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Ogimachi Village

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Ogimachi is the largest village and main attraction of Shirakawa-go. Declared a UNESCO world heritage site in 1995, the village is home to several dozen well preserved gassho-zukuri farmhouses, some of which are more than 250 years old.

The farmhouses are quite amazing structures, designed to withstand the harsh winters while providing a place to work and live, and are best seen either covered in snow or surrounded by green fields. Many of the farmhouses are now restaurants, museums or minshuku, where you can stay overnight.

A number of farmhouses from the surrounding villages have been relocated to an open air museum across the river from the town center in an effort to save them from destruction. This museum along with the large concentration of farmhouses and attractions in town and the area's accessibility make Ogimachi the best place in Shirakawa-go and Gokayama to see gassho-zukuri farmhouses.

Gassho-zukuri Minkaen
Hours: 8:40 to 17:00 (9:00 to 16:00 December to March)
Admission ends 20 minutes before closing
Closed: Thursdays from December through March (or following day if Thursday is a holiday)
Admission: 500 yen

This open air museum lies across the river from the village center. It exhibits farmhouses and other structures relocated to Ogimachi in order to save them from destruction.

Shiroyama Viewpoint
The Shiroyama Viewpoint is north of the village center and offers nice views of Ogimachi and its farmhouses. The viewpoint can be accessed via a walking trail (closed during/after heavy snow) in about 15 to 20 minutes from the village center or by a shuttle bus, which stops in front of the tourist information office in the center of the village.

Wada-ke House
Hours: 9:00 to 17:00
Closed: Irregular closing days
Admission: 300 yen

The Wada family was one of the wealthiest families and village leaders of Ogimachi. Their former home is the largest gassho-zukuri farmhouse in the town, and is now open to the public as a museum.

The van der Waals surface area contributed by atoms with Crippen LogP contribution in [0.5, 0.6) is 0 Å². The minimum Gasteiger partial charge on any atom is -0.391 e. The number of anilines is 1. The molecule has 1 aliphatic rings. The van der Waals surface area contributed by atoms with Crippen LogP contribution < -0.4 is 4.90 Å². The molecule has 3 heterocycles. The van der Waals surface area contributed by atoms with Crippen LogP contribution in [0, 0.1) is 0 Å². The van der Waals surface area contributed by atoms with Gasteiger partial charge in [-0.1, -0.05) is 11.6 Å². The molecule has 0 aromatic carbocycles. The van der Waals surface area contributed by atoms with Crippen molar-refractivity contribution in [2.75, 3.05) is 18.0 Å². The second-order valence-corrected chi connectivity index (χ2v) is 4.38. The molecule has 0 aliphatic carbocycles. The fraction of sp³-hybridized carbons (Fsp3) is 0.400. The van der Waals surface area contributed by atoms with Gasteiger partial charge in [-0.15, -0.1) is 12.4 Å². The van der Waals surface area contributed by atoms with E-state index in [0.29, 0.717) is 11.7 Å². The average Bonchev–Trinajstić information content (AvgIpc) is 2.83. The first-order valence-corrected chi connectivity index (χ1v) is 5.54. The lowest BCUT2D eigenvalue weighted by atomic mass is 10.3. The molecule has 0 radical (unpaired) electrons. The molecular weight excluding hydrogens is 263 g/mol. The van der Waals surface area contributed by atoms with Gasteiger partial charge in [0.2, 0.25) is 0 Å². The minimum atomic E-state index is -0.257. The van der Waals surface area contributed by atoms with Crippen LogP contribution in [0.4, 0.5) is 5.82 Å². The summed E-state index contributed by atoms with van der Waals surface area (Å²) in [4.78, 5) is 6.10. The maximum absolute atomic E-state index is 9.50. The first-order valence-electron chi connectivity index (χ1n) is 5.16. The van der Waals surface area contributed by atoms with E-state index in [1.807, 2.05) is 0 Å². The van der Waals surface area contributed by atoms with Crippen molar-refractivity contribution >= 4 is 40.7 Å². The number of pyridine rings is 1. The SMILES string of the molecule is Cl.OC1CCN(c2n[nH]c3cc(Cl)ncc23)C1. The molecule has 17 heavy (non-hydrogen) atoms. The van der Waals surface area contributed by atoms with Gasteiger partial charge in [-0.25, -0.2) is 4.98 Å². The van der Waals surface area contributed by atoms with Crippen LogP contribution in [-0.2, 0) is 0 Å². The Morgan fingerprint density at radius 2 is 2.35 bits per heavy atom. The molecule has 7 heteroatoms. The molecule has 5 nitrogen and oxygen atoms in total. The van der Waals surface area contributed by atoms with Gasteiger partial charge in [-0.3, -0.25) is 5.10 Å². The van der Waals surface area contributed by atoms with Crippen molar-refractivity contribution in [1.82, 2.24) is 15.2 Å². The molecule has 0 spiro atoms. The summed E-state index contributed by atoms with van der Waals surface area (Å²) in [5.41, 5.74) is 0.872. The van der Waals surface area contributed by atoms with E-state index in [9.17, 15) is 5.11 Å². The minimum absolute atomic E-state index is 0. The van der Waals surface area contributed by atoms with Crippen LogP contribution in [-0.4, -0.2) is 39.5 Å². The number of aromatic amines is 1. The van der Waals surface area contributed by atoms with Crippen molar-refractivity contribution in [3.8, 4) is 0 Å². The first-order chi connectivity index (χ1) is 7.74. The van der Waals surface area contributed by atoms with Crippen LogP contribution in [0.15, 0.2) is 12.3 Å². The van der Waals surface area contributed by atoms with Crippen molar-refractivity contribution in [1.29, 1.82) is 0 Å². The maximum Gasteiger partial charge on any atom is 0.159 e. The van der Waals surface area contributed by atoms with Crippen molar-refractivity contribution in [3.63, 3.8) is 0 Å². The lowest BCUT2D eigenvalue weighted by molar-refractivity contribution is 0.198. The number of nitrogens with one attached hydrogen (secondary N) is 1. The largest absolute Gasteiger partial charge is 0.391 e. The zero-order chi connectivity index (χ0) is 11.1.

Kanda-ke House
Hours: 9:00 to 17:00
Closed: Wednesdays from December to February
Admission: 300 yen

This picturesque house is one of the best preserved farmhouse turned museums in Ogimachi. Located in the center of town, you can get good views of the surrounding houses from the windows on its upper floors.

Nagase-ke House
Hours: 9:00 to 17:00
Closed: Irregular closing days
Admission: 300 yen

The Nagase family were doctors for the Maeda lords in Ishikawa Prefecture before relocating to Ogimachi. Their farmhouse turned museum exhibits some medical tools and gifts from the Maeda family. The upper floors display many tools for farming and raising silkworms.

Myozenji Temple and House
Hours: 8:30 to 17:00 (9:00 to 16:00 December to March)
Closed: Irregular closing days
Admission: 300 yen (includes entry to both temple and house)

Myozenji Temple, which is unique for its thatched roof rather than the typical tiled roof seen on most temples, is connected to the Myozenji-ke farmhouse next door where the priest of the temple lives. The proprietor speaks English and is happy to introduce the buildings to visitors. Admission to the house includes admission to the temple hall.

Doburoku Festival Museum
Hours: 9:00 to 17:00
Closed: December through March, October 13-16
Admission: 300 yen

This museum has displays on the Doburoku Festival held every year on October 14th and 15th. A feature of the festival is Doburoku Sake which is produced by the shrine and can be sampled at the museum.

Shirakawa-go no Yu
Hours: 7:00 to 21:30
Closing: No closing days
Admission: 700 yen

The Shirakawa-go no yu is a combined minshuku and bath house that offers hot spring bathing to the visitors of Ogimachi. A small discount is offered to guests staying overnight at one of the traditional farmhouses in the area.

Attractions outside Ogimachi

Toyama-ke House
Hours: 8:30 to 17:00 (9:00 to 16:00 December to March)
Closed: Wednesdays (Tuesday if Wednesday is a holiday), Dec 29 to Jan 3
Admission: 300 yen

Located about 15 minutes by car outside of Ogimachi, this old farmhouse now stands as a museum displaying typical period life. The farmland around the house continues to be worked by local farmers.

How to get there

Ogimachi is the transport hub of the Shirakawa-go region, where the bus lines from Takayama, Nagoya, Kanazawa and Takaoka meet. There are two main bus stops: "Shirakawa-go" bus stop outside the open air museum and "Ogimachi" bus stop north of the village center. Ogimachi is small and can be easily explored on foot.

information source: japan-guide.com

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